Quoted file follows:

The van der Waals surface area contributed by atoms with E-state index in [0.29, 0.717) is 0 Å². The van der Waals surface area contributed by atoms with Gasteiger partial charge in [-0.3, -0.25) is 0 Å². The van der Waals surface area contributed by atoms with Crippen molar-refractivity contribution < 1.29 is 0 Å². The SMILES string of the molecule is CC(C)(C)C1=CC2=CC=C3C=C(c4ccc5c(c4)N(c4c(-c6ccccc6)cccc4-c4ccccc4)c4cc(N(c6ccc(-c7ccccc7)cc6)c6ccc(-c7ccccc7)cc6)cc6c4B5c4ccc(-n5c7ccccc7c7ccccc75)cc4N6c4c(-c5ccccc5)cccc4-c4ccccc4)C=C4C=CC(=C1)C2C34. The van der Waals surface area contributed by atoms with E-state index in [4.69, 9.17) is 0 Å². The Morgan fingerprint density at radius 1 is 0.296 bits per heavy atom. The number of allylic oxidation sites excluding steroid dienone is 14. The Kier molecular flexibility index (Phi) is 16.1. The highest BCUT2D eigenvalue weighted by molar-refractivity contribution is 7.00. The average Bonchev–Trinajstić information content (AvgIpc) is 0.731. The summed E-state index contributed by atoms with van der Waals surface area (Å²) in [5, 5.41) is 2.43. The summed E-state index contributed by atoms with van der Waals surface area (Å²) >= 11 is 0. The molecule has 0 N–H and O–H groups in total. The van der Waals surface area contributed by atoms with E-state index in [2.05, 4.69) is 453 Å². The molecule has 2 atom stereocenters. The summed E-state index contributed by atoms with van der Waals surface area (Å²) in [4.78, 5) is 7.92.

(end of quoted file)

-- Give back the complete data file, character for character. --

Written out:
The van der Waals surface area contributed by atoms with E-state index in [0.29, 0.717) is 0 Å². The van der Waals surface area contributed by atoms with Gasteiger partial charge in [-0.3, -0.25) is 0 Å². The van der Waals surface area contributed by atoms with Crippen molar-refractivity contribution < 1.29 is 0 Å². The SMILES string of the molecule is CC(C)(C)C1=CC2=CC=C3C=C(c4ccc5c(c4)N(c4c(-c6ccccc6)cccc4-c4ccccc4)c4cc(N(c6ccc(-c7ccccc7)cc6)c6ccc(-c7ccccc7)cc6)cc6c4B5c4ccc(-n5c7ccccc7c7ccccc75)cc4N6c4c(-c5ccccc5)cccc4-c4ccccc4)C=C4C=CC(=C1)C2C34. The van der Waals surface area contributed by atoms with E-state index in [4.69, 9.17) is 0 Å². The Morgan fingerprint density at radius 1 is 0.296 bits per heavy atom. The number of allylic oxidation sites excluding steroid dienone is 14. The Kier molecular flexibility index (Phi) is 16.1. The highest BCUT2D eigenvalue weighted by molar-refractivity contribution is 7.00. The average Bonchev–Trinajstić information content (AvgIpc) is 0.731. The summed E-state index contributed by atoms with van der Waals surface area (Å²) in [5, 5.41) is 2.43. The summed E-state index contributed by atoms with van der Waals surface area (Å²) >= 11 is 0. The molecule has 0 N–H and O–H groups in total. The van der Waals surface area contributed by atoms with E-state index in [2.05, 4.69) is 453 Å². The molecule has 2 atom stereocenters. The summed E-state index contributed by atoms with van der Waals surface area (Å²) in [4.78, 5) is 7.92.